FIRE publishes report on Hindley
January 29, 2008
by Noah Bein
A report from a prominent watchdog group last week sharply criticized the administration's handling of the discrimination case against Prof. Donald Hindley (POL) and ignited a firestorm on the Internet and in national media.
The Foundation for Individual Rights in Education, a nonprofit organization that examines issues of free speech in higher education, published the report on its Web site last Wednesday, admonishing Provost Marty Krauss and University President Jehuda Reinharz for their role in the investigation of student complaints about Hindley's alleged use of the word wetbacks in a Latin American studies course last September.
"Brandeis has yet to explain how administrators could have so grossly misinterpreted normal classroom speech as ‘harassment,'" Adam Kissel, director of FIRE's Individual Rights Defense Program, said in the report. "FIRE will pursue this matter until Brandeis finally applies basic standards of academic freedom and fair procedures to Donald Hindley's case."
As word of the case spread online last week, a barrage of articles, columns and blog posts about the case emerged, including coverage in the Boston Globe, the Boston Herald and the Chronicle for Higher Education. Last Friday, the Massachusetts branch of the American Civil Liberties Union issued a press release voicing concerns with the suppression of academic freedom on the part of the University.
On its Web site, FIRE bills itself as a supervisory organization which aims "to defend and sustain individual rights at America's colleges and universities." The organization was founded in 1999 by University of Pennsylvania professor Alan Charles Kors and Harvey Silverglate, a Boston attorney and legal columnist for the Boston Phoenix.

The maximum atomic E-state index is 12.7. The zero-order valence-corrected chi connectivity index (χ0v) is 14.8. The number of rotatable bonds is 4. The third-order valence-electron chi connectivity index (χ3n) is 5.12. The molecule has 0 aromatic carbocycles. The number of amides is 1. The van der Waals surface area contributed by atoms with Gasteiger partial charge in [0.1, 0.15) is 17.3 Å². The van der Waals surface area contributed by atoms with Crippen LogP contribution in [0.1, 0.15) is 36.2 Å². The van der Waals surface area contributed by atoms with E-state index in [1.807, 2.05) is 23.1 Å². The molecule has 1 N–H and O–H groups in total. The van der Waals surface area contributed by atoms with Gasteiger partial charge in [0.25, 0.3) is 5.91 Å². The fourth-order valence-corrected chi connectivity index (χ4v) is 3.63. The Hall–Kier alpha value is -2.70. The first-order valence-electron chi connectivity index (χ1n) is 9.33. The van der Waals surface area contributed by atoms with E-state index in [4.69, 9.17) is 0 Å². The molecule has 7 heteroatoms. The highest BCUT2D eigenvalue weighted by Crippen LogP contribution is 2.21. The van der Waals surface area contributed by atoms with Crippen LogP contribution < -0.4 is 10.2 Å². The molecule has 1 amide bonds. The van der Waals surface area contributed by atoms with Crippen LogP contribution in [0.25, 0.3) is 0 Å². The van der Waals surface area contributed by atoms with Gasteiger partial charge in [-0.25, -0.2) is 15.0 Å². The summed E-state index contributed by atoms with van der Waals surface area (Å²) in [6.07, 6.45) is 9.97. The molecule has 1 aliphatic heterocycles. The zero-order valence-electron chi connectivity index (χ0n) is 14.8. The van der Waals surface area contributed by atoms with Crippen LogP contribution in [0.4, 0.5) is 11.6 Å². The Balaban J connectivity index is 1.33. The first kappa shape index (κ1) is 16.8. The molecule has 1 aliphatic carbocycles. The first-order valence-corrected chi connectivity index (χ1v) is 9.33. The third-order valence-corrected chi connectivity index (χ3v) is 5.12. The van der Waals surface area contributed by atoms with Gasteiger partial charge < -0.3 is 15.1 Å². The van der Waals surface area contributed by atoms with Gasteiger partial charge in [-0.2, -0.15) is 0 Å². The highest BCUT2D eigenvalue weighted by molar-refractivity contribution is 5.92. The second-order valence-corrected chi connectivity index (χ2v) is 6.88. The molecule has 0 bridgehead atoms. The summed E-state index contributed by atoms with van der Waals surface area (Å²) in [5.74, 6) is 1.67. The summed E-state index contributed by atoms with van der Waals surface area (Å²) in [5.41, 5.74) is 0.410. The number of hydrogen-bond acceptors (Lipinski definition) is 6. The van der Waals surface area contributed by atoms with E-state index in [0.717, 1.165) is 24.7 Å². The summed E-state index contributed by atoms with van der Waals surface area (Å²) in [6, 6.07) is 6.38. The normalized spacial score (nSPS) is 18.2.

Many commentators took issue with a perceived lack of due process for Hindley, a tenured professor who is completing his 47th year teaching at the University. "It's like being in some Woody Allen film," Wendy Kaminer, a FIRE board member and columnist for the Boston Phoenix, told the Boston Herald. "It's a self-parody of political correctness."
After an investigation by the Office of Human Resources into the complaints against Hindley found he violated the University's Non Discrimination and Harassment policy, Krauss assigned a monitor last October to observe his classes and ordered him to attend non-discrimination training. The Committee on Faculty Rights and Responsibilities supported Hindley in a Nov. 29 ruling on his appeal, but Krauss rejected the decision last month, arguing the CFRR lacked the authority to issue a binding opinion.
Hindley said he received a letter from Krauss on Jan. 7 declaring the matter closed.
Krauss declined to comment on Hindley's case but said in an interview last week that Brandeis has an established process for dealing with complaints.
"We do our very best to conduct high quality investigations, come to informed conclusions and then deal with the consequences, and that is exactly what I would hope students, faculty and staff would expect of us," Krauss said.
But Krauss and the faculty appear to have reached an impasse over differing interpretations of procedural rules. On Nov. 8, the Faculty Senate adopted a resolution accusing the provost of violating the Faculty Handbook when she threatened Hindley with termination without consulting the Faculty Senate. The CFRR expressed similar concerns in a Dec. 19 statement, claiming that the provost "in cases of this sort, essentially becomes the final judge of her own actions."
Several critics of the University's actions connected the dispute with other recent controversies at Brandeis, including the removal in Spring 2006 of an exhibition of art by Palestinian children and the rancor that surrounded former President Jimmy Carter's visit to campus last spring.
In an interview this week, Hindley said he contacted FIRE after learning the University hired a Boston law firm to advise on his case. Hindley said he has hired the law firm Good and Cormier, of which Silverglate was formerly a partner. Silvergate is not working as a lawyer on the case, Hindley said.
- FIRE publishes report on Hindley, PDF, 10.2 KB , The Justice